On the complexities of Bible translation (1)

Translation (the “process”) may be generally described as a type of complex, controlled, and contextualized communication (the generic concept under which “translation” falls). It is “complex” because two (or more) distinct, and often very different, language-cultures are concerned. It is “controlled” because the process is directional, moving both cognitively and textually through the activity of “exegesis” (or interpretation) from a given SL document into what is intended to be a corresponding TL document, the translation (i.e., intended “product”). Translation is also “contextualized” because the process must closely reference, investigate, and be guided by two discrete communication settings—that which initially surrounded the original SL text, and that which subsequently governs the production of an audience-acceptable TL text.

More specifically then, translation is an intricate (text-focused) and intuitive (context-sensitive) process of verbal exchange, or textual “transubstantiation,” that involves two basic procedures:
o The intercultural re-ideation of a given SL text, which is a meaningful and purposeful selection, arrangement, and differentiation of oral or written signs, as it is conceptually transferred from one world-view domain, or set of interrelated mental representations, to another;
o The semantically accurate, formally (stylistically) appropriate, and pragmatically acceptable interlingual re-signification of the original text in a specific TL, along with any essential para-textual bridge and background material (e.g., explanatory notes, illustrations, etc.) needed to facilitate a basic comprehension of the translation by a specific target audience (readership).

The first operation requires the cognitive processing and transformation of all the explicit and implicit semantic and pragmatic features of the original text of Scripture—to the extent and degree possible, given the resources available to the translation team. Indeed, we must admit at the outset that due to the limitations under which translators must work, only a partial representation of the original text and its implied thought-world is possible. The second procedure, which follows from the first, deals with the overt, constituent “surface-level” semantic, structural, and stylistic aspects of a discourse. Mistakes that occur during the initial step of translation, the SL text’s re-conceptualization, are generally introduced into, and hence distort, the latter stage, its re-composition in the TL.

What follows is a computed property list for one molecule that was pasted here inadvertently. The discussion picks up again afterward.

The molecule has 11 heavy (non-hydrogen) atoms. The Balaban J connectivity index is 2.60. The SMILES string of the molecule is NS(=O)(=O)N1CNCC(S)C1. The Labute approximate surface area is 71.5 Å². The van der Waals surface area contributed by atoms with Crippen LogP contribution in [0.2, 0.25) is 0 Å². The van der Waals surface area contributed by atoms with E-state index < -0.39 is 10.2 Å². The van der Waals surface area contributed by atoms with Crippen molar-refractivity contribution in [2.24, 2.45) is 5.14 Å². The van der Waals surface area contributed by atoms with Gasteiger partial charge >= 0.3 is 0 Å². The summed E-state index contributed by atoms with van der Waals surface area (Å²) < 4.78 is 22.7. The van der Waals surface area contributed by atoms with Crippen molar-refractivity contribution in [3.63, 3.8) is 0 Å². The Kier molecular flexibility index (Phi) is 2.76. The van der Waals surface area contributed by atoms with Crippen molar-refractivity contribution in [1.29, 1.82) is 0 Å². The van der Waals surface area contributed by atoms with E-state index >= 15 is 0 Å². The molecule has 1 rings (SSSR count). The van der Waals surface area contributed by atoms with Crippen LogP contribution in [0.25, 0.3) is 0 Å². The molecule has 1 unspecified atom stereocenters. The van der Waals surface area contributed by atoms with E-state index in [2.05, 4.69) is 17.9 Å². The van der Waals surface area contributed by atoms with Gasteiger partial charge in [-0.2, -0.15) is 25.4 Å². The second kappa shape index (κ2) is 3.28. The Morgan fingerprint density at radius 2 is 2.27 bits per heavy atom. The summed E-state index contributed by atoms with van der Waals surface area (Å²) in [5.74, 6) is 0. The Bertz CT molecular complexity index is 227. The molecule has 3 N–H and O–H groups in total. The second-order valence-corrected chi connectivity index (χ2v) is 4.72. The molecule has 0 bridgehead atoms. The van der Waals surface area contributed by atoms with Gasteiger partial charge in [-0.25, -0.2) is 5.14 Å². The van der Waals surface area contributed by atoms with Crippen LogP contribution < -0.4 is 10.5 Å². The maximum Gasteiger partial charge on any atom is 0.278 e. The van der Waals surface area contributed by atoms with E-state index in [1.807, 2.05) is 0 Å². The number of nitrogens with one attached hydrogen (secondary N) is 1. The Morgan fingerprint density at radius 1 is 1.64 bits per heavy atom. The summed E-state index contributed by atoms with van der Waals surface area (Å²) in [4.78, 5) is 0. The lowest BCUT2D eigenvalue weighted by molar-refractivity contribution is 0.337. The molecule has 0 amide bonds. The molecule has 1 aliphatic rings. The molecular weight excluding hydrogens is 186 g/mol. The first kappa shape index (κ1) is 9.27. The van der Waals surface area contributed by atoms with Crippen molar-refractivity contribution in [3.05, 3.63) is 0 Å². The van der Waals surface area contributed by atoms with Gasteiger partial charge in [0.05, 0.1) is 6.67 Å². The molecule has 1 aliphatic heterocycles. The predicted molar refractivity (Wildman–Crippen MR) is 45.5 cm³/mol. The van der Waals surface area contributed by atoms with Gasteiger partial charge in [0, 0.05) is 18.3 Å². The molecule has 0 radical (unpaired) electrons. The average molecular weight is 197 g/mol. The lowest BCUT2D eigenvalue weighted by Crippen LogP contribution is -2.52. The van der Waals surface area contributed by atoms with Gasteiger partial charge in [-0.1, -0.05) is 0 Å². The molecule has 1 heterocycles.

About ewendland

I am currently an instructor at the Lutheran Seminary, Lusaka, ZAMBIA (since 1968). My academic training has been in biblical studies (BA, Northwestern College; MST, Wisconsin Lutheran Seminary), Bible translation (several SIL courses), linguistics (MA, University of Wisconsin, Madison), and African languages (PhD, UWM). I am a “retired” translation consultant for the United Bible Societies (having worked with projects in Malawi, Zambia, and Zimbabwe). I currently still serve as an external examiner in Zambian languages (University of Zambia) and as visiting professor in OT, NT, and Ancient Studies at the University of Stellenbosch, South Africa, with an affiliation to the Centre for Bible Interpretation and Translation in Africa (http://sun.academia.edu/EWENDLAND). My research and writing interests focus on the literary (structural, poetic, rhetorical) analysis of biblical texts and their oratorical translation, especially in southeastern Bantu languages (http://www.amazon.com/Ernst-R.-Wendland/e/B001HPLMX6).
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